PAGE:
How To Tighten Your Banjo Head



  • 9/32” for Goodtime banjo/Boston
  • ¼” for Deering resonator banjos
  • 5/16” For openback Deering models



  • The banjo head typically has a firm tension.
  • For those of you with experience and a great ear, factory recommendations are to tighten it between G and G# on our frosted top heads.
  • For the rest of us this means that the banjo head should give just a little to gentle pressure from our hand and the bridge should definitely look like it is sitting on a flat surface. This gives your banjo a bright, sparkling, ringing tone that is what most (but not ALL) people think of when it comes to the sound of a banjo.
  • If the bridge is sitting in a valley, it is time to tighten the head tension unless you want a very warm sound.
  • The banjo head is held in place by a tension hoop which sits around the perimeter of the banjo head, and anywhere from 16-24 brackets/j-hooks around the edge, held in place by hex nuts at their base. These hooks and nuts are the “tension producers.” When you tighten the hex nut, the hook pulls down on the tension hoop, tightening the head.



  • If you want to go to the opposite tonal spectrum, tightening the head above G#, say to A, where it is rock hard to the touch.
  • You get a really super bright sound with good note distinction but less bass response.
  • You don’t want to go beyond A as the head will be so stiff that it cannot vibrate readily. You will generally hear a sound that is less full, is sharper, or what some people refer to as “tinny.”
  • Insert the nut into the wrench socket. Start by tightening the tension only 1/8 turn at a time on all hooks.
  • Use the logo as the 12 o’clock position. Start at 12 and move to 6; go clockwise then counter clockwise.
  • Go ONLY 1/8 turn on those hex nuts at a time to prevent “popping” or breaking the banjo head.
  • More good information on head tightening can be found on our website, in our online maintenance manuals in the “Support” section.



  • If you loosen the head tension, your head will not vibrate as readily nor transmit as much energy to the rest of the post assembly (rim, tone ring, head, hooks/nuts, tailpiece, armrest, maybe resonator and flange).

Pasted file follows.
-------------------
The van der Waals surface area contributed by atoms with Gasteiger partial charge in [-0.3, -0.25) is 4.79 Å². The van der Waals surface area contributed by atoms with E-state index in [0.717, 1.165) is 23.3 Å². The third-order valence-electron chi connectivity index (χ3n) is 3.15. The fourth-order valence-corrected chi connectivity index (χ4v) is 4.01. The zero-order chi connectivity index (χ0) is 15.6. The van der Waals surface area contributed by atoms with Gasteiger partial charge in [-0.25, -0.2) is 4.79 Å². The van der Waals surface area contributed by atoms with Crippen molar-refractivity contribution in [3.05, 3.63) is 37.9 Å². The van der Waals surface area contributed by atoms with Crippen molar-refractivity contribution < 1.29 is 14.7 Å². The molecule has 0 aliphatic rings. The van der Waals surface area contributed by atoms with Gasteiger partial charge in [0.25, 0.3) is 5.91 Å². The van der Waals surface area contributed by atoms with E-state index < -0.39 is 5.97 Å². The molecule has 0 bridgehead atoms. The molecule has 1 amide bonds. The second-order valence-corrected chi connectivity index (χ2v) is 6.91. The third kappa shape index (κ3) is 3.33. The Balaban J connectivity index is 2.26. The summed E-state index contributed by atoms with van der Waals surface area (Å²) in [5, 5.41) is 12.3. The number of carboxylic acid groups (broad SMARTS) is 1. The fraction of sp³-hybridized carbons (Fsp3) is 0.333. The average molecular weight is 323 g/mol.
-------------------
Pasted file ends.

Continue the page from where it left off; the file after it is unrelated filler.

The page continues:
• You will loosen the tension by backing off the tension on the hex nuts at the base of the hooks using the t-wrench.
  • Insert the nut into the wrench socket. Start by loosening the tension only 1/8 turn at a time on all hooks.
  • Use the logo as the 12 o’clock position. Start at 12 and move to 6; go clockwise then counter clockwise.
  • This reduction in tension results in a warmer, less bright, or plunkier sound. HOW MUCH it changes depends on how much you loosen the head.
  • Keep it firm enough to hold the bridge in place as there are other methods to mute the banjo further. Old timey frailers know these other tricks very well. They realize if you muffle the sound of the head, you create a banjo that is not only less loud but gives you a warm, deep tone with sustain. I have heard of players using foam blocks in the pot assembly, a rolled up rag, an old CD with a coating of bubble wrap, a mute on the bridge, you name it.
Carolina Bridges
Carolina Bridges

Director of Public Relations and Customer Service

Carolina has been working for Deering for over 18 years and says that her greatest joy comes from talking to all the customers who love banjo via email and on the phone. She met Janet and Greg Deering when her family joined Greg’s Boy Scout Troop and she is the proud mother of 2 Eagle Scouts. While her background is in the medical field, she has learned all about banjo over the past 18 years “hands on” by working with the talented folks at Deering. Carolina is also part of the artist relations team and enjoys helping new bands and artists find the best banjo for their performing needs. Very much a “people person”, you will find she is always happy to talk to about anything banjo.

  1. Thanks Carolina…from North Carolina, for the newsletter and banjo tips. I’m receiving my Deering Boston B6 six string banjo next week and I am anxious to try the many Carolina mountain songs I now play on guitar. I will no doubt be following the newsletters and support for more tips and technical support about the B6.

    I have just released my 10th guitar music CD “Cool Guitars” a ’50s & ’60s tribute album. I recently began my 3rd year performing at the Smoky Mountain Host Visitor’s Center, and expect I will be soon playing the Deering B6 six string there.

    Ronnie Evans
    Franklin, NC

    Ronnie Evans

  2. a pleasure to read your new format……….good stuff and videos to boot

    Thanks for your efforts on behalf os all I”m sure !!

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